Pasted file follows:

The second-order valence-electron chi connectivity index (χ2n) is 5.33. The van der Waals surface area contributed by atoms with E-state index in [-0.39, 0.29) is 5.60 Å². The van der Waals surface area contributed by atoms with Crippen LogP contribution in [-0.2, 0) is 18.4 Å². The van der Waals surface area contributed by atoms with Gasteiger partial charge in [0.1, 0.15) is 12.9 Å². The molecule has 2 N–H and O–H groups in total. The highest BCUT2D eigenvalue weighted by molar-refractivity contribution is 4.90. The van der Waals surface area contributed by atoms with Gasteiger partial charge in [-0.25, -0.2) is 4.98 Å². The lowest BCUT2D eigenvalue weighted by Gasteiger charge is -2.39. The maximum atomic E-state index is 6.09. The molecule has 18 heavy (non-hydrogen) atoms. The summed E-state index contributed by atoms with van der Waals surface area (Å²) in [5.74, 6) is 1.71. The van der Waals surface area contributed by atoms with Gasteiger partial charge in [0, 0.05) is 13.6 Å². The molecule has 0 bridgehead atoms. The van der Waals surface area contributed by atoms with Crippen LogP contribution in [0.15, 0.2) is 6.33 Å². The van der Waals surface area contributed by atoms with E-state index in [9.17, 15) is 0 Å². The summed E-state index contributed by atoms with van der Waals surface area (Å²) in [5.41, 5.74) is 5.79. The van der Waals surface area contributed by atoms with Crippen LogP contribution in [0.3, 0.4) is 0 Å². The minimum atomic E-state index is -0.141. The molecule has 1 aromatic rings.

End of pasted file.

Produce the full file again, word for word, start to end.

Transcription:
The second-order valence-electron chi connectivity index (χ2n) is 5.33. The van der Waals surface area contributed by atoms with E-state index in [-0.39, 0.29) is 5.60 Å². The van der Waals surface area contributed by atoms with Crippen LogP contribution in [-0.2, 0) is 18.4 Å². The van der Waals surface area contributed by atoms with Gasteiger partial charge in [0.1, 0.15) is 12.9 Å². The molecule has 2 N–H and O–H groups in total. The highest BCUT2D eigenvalue weighted by molar-refractivity contribution is 4.90. The van der Waals surface area contributed by atoms with Gasteiger partial charge in [-0.25, -0.2) is 4.98 Å². The lowest BCUT2D eigenvalue weighted by Gasteiger charge is -2.39. The maximum atomic E-state index is 6.09. The molecule has 18 heavy (non-hydrogen) atoms. The summed E-state index contributed by atoms with van der Waals surface area (Å²) in [5.74, 6) is 1.71. The van der Waals surface area contributed by atoms with Gasteiger partial charge in [0, 0.05) is 13.6 Å². The molecule has 0 bridgehead atoms. The van der Waals surface area contributed by atoms with Crippen LogP contribution in [0.15, 0.2) is 6.33 Å². The van der Waals surface area contributed by atoms with E-state index in [9.17, 15) is 0 Å². The summed E-state index contributed by atoms with van der Waals surface area (Å²) in [5.41, 5.74) is 5.79. The van der Waals surface area contributed by atoms with Crippen LogP contribution in [0.3, 0.4) is 0 Å². The minimum atomic E-state index is -0.141. The molecule has 1 aromatic rings.